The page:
The pitfalls of Resilient Channel
Most contractors today are aware of a building product known as resilient channel, it is also referred to as "Chicago Bar" or R.C. It is a thin 20 to 25 guage galvanized steel channel that has a small flange to screw it to the studs or joists and a wider flange that the drywall is screwed into. It looks like an "L" or a "Z" channel. These channels generally are 3/8" (give or take) off of the face of the studs or joists and hold the drywall suspended and isolated from the studs/joists as well as the adjoining walls/ceiling. There must be a 1/4" gap around the edge of the newly installed drywall all the way around the perimeter where the drywall does not touch the adjoining walls or ceiling. This gap must be caulked in with an acoustical caulk or a combination of acoustical caulk and backer square. Backer square is a foam roll material 1/2" square and is similar to backer rod (which is round) and is used to help fill in the 1/4" gap around the perimeter of the drywall. It is best to get a backer square that is made of vinyl nitrile closed cell foam, that way you are not simply filling in this gap, but are adding to the soundproofing.
Many contractors and home improvement DIY folks drop the ball right here. They are not aware of just how important this gap really is. The 1/4" gap is imperative in order to keep the newly floated wall or ceiling from contacting the adjoining structures and shorting out the entire assembly. The key is to completely isolate the floated wall or ceiling from the studs/joists as well as the adjoining walls, floor and ceiling. Isolation is what you need when employing a floated ceiling or wall system. The 1/4" gap can not be compromised, it must completely isolate floated assembly from the surrounding structures.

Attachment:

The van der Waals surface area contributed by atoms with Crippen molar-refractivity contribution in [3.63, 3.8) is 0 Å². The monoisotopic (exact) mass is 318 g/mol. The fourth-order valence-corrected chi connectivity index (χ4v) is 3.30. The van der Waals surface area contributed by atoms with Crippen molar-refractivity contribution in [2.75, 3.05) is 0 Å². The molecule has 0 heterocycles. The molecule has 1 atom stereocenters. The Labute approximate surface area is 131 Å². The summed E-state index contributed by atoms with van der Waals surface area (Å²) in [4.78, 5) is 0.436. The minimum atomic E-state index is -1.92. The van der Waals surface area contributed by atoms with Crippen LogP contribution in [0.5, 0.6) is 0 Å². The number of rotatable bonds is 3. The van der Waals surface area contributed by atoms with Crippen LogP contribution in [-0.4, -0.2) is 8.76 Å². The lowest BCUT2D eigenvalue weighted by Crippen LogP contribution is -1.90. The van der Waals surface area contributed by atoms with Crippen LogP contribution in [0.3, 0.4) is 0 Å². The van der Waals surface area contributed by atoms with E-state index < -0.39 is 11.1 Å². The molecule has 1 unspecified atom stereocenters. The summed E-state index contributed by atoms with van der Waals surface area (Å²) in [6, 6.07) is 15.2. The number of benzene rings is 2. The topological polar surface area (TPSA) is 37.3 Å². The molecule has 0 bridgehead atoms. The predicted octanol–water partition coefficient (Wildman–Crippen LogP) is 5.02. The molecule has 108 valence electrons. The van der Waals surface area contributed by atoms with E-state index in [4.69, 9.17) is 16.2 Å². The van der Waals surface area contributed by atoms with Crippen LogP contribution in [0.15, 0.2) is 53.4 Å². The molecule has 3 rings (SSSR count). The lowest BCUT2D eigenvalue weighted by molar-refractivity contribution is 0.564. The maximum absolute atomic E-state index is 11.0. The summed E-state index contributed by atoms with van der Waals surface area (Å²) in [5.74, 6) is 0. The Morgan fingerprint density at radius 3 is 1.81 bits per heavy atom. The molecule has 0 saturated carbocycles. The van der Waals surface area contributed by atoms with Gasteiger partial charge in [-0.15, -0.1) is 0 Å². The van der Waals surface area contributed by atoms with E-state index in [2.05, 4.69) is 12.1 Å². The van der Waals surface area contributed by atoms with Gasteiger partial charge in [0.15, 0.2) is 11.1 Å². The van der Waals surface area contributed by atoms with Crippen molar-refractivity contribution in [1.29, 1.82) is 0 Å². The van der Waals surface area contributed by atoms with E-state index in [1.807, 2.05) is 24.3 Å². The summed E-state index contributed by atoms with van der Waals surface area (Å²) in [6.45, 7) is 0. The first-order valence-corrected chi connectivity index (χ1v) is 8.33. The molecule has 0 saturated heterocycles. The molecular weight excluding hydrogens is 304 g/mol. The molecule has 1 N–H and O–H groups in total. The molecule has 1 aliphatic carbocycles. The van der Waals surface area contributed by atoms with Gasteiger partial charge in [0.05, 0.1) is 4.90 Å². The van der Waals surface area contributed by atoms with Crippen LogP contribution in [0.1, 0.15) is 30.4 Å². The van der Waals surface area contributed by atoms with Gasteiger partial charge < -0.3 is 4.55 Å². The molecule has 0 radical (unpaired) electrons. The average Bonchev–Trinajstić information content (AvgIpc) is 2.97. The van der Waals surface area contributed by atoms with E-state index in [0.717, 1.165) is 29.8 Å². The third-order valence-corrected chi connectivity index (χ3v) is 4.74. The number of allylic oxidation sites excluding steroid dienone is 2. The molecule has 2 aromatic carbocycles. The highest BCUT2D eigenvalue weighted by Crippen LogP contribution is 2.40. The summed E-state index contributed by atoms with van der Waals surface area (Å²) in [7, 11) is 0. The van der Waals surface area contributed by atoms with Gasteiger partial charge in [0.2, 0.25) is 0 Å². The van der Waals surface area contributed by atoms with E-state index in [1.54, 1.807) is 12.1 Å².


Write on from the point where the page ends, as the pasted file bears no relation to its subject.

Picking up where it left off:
The other area where mistakes are often made is when the drywall is being screwed into the R.C. If only 1 screw goes through the drywall into the channel and then screws into a joist or stud, you have short circuited any soundproofing you might have gotten from the floated wall or ceiling.
There are 2 types of Resilient channel, RC-1 and RC-2. There are others, but these are the 2 most common used today. The RC-2 is similar to the RC-1 except for the fact that it has 2 screw in flanges as opposed to just 1. The RC-2 is generally used in ceiling floats because it is much more stable. Keep in mind that with any floated ceiling assembly the RC is completely weight bearing. This holds true for sound clips and furring channels as well, but we'll talk about them at another time.
I hope this helps you to understand the basics of R.C. and though it is not the most effective sound isolator, it is the most widely known.
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